The charts don’t lie, and the data plainly show that Bitcoin remains on a slow but steady price decline. A little over a month ago, prices were near $700 — but it’s been all downhill ever since. In some ways a long, slow slide is a worse sign for Bitcoin than a great crash, as the gradual decline may signify a loss of confidence in the system itself. That fear, that the Bitcoin infrastructure itself is insecure, is not entirely without merit.
First came a string of high-profile exchange hacks that bled millions out of exchanges that were insignificant in size, but the headlines tarnished all. The source of the hacks was eventually traced to a flaw in the Bitcoin exchange system. It was a small flaw that was easily fixed — but the damage to Bitcoin’s reputation was already done.
Then there was the nagging speculation that the hack of the Mt. Gox Bitcoin exchange might have been more of a loss than a hack — possibly even a theft. That impression was reinforced by the discovery of $117 million tucked away in a cold storage server. There were rumors of free-spending largess by the CEO of the now defunct exchange in the days prior to the hack. While those rumors are as yet unsubstantiated, the mere fact that the truth behind the disappearance was so difficult to pin down was another blow to user confidence in Bitcoin transactions.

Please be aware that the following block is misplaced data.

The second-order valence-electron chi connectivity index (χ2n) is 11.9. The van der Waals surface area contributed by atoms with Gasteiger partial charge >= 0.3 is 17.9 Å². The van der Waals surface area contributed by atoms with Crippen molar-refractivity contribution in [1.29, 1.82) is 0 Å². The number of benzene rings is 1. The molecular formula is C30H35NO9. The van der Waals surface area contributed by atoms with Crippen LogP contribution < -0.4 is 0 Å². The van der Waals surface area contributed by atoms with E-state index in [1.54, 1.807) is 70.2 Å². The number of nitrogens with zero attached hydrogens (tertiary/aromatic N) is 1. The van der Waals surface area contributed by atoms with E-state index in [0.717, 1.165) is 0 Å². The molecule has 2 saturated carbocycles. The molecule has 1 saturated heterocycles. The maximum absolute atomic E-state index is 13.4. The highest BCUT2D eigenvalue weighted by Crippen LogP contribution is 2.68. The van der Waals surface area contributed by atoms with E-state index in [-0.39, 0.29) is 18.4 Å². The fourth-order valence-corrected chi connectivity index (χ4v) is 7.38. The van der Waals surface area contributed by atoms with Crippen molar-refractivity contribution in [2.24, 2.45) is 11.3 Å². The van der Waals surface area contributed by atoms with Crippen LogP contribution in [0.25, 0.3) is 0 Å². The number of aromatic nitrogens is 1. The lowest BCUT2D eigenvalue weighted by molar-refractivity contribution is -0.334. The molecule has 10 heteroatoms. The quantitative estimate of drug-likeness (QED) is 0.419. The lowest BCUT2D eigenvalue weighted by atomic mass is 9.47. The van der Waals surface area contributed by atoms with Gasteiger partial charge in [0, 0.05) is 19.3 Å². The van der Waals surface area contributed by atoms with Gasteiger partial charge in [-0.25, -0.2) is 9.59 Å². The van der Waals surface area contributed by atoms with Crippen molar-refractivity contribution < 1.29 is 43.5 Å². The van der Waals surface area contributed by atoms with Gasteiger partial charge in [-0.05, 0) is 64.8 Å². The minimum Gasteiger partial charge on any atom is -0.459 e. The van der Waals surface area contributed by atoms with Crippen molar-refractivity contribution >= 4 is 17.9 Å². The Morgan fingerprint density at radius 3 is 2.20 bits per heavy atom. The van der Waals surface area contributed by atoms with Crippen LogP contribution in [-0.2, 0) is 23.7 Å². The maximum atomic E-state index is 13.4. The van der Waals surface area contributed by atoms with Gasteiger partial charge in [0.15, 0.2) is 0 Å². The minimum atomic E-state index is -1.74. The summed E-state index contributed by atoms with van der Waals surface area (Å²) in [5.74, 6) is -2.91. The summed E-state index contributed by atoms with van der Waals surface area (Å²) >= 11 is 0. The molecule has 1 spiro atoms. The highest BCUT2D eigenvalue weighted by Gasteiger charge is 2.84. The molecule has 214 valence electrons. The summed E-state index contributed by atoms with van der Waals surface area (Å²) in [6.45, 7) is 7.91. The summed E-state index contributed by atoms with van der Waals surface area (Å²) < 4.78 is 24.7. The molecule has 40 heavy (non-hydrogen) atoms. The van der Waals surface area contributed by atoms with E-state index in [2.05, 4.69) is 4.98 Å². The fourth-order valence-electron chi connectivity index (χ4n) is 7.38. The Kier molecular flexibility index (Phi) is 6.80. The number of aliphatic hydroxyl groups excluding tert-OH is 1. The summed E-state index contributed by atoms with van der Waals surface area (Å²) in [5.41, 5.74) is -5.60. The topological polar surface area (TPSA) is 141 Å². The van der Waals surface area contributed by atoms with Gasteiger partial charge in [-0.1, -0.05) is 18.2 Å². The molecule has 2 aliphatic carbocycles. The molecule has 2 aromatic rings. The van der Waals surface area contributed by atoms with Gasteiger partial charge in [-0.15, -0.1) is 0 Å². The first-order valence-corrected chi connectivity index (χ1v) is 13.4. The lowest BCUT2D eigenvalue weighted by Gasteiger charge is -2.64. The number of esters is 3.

Added to the growing pains of the technology itself were regulators lining up to voice their skepticism about all things Bitcoin, a list that now includes Attorney General Eric Holder. The IRS is labeling Bitcoin as property, a decision that’s currently being appealed.
In yet another minor but frustrating security concern, comes news of the Heartbleed SSL vulnerability. Heartbleed exploits a flaw in OpenSSL, a critical component in the Bitcoin system. While it’s not clear whether any hacks have been directly attributed to Heartbleed, the news caused at least one major exchange to clamp down on Bitcoin withdraws until it’s fixed. While the Heartbleed vulnerability is certain to be patched quickly, it’s just another razor cut to user confidence in Bitcoin.
It’s not any one piece of news that’s particularly bad for Bitcoin, it’s the impression left by the cumulative weight of many annoying little problems. Couple all that with the independent and sometimes aloof nature of the Bitcoin community, and you get a formula for a loss of confidence and declining prices.
As I’ve said before, I remain skeptical of any pronouncements of Bitcoin’s imminent demise. The Bitcoin universe has some very compelling engineering ideas incorporated into its DNA, and there is real value in the frictionless exchange inherent in the system design. The security problems will get resolved, and the community will totter along, weighing the pros and cons of making compromises with “the man” on a number of key issues, including regulation.
For now much of the tech world, and many potential investors, are taking a wait and see approach. Bitcoin is the pioneer in the field soaking up all the arrows, and there’s an unfortunate human tendency to pile on those suffering misfortune.
For the meantime I’d remind my readers that we went through all these mental gyrations and more during the early days of the Internet. We got through those, and I believe Bitcoin will get through this current period of skepticism and instability.